On a Little Known Sausage

Oh sure, people know about sausage. You probably have your very own favorite or favorite varieties you love to eat and cook with various dishes.

The word sausage that we use today evolved from the old French word saussiche (from the Latin salsus, meaning salted).

But not many know about Mennonite Farmer sausage, some people in the know yes, not many outside of the ‘know’. This sausage is not as mainstream as many of its tube meat cousins. It’s more like a cultural heritage thing, something that belongs to a particular group of people. Not at all like say … hot dogs, known and enjoyed far and wide, nor is it as well known like traditional sausages that  have history and are acclaimed like the German Bratwurst, the Spanish Chorizo or the Polish Kielbasa (which simplistically means Polish Sausage).

Perogies and Mennonite Farmer Sausage

Perogies with sour cream and Mennonite Farmer Sausage. Image curtesy of Michelle Furbacher - www.michellemeals.com

Farmer’s Sausage. I imagine you thinking “What? I know what farmer sausage is” and that probably is correct. However I suggest that you might not know about the Mennonite Farmer Sausage. That is unless you are from Mennonite stock or have friends or acquaintances who run, or know people in those circles. Its legendary appeal is said to have its origins in the province of Manitoba (Canada) where many Mennonites settled many moons ago.

It is a raw pork smoked sausage. It’s simple really, combine raw ground pork with salt and pepper, stuff it into casings and hang it in the smoke house. Recipes vary, smoking times vary, taste may vary but that’s it in a nutshell. Simple and oh so tasty. Of course various makers have their own little secrets and ways of making it and some taste better than others, much better than others. And I know of a butcher/sausage maker close to where I live who makes what a good friend of mine, upon tasting it for the first time fell to his knees and proclaimed it  to be ‘sacred sausage’. I couldn’t agree more and I believe the secret of it’s flavor hangs in the smokehouse.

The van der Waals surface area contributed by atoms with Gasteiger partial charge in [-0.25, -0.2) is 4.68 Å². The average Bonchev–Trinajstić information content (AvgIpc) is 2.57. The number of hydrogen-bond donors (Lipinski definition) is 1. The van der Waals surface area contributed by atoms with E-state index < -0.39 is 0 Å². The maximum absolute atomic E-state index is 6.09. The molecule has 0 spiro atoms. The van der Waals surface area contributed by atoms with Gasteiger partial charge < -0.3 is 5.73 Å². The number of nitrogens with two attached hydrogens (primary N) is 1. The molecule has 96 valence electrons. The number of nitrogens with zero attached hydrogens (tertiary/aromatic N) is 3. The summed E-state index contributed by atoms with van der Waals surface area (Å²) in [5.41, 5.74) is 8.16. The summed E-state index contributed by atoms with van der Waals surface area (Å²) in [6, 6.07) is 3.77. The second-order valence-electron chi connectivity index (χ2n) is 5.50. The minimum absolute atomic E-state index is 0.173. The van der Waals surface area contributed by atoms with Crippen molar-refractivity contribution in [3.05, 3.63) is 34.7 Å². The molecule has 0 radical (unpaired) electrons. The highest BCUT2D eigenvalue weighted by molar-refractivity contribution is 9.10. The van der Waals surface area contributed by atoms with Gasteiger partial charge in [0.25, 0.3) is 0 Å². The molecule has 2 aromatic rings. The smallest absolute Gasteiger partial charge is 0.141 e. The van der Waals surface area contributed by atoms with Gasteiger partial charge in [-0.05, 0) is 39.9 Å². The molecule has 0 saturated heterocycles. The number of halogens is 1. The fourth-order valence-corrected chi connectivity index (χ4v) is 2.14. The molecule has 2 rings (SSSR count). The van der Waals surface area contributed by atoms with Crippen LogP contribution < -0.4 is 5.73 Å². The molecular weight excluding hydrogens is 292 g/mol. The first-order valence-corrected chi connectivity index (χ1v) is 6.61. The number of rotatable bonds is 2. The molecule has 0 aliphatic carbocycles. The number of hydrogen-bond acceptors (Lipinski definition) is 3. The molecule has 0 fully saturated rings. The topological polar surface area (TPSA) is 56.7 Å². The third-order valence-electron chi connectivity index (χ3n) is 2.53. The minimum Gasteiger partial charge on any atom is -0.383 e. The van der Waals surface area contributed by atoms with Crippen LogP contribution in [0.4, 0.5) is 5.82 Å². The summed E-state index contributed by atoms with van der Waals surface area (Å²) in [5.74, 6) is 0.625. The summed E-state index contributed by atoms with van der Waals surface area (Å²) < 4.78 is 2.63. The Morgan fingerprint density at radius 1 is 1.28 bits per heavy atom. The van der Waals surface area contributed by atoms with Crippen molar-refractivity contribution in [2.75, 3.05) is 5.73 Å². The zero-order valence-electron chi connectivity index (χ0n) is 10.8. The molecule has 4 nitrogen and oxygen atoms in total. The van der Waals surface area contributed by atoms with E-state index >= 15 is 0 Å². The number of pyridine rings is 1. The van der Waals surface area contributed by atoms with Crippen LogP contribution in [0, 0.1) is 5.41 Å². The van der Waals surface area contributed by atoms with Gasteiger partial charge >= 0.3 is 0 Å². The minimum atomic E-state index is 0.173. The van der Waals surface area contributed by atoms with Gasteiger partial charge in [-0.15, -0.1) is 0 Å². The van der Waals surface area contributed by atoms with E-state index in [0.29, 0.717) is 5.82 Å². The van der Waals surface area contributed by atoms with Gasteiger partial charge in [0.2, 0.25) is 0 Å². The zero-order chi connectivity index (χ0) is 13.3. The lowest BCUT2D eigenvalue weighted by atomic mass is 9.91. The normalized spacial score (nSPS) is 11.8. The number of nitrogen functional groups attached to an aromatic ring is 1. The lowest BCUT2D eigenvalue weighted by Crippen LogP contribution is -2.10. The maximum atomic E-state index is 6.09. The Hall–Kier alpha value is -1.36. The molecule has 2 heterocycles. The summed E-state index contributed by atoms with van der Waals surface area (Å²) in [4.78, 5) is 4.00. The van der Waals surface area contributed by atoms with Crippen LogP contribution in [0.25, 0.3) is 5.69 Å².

I have bought and tasted various kinds of farmer sausage when I come across them and I am always disappointed in the flavor. IMHO a real Mennonite farmer’s sausage  has a very distinct slightly peppery, salty smoked taste.


Links of Mennonite Farmer Sausage on a rack- photo curtesy of www.keithbergen.com

It is usually sold in links and one of my favorite preparation is to cut it into roughly three inch lengths, slicing those lengths in half so they open like book and frying them in a pan until the open sides begin to brown a bit, flip them onto the casing side and heat through from that side a bit until you’re satisfied that they are done. Giving off a near feeding frenzy inducing aroma, it is at times difficult to wait until they are done but it is worth it. Serve them with mashed potatoes, your favorite gravy flavored with the sausage drippings, creamed corn and apple sauce and you have yourself a notable and hearty meal you won’t soon forget. The only difficulty would be finding the sausage it seems.

Sacred Sausage“, a hedonistically wicked but absolutely fitting compliment for something produced by a very low key, pacifist ethno-religious group.


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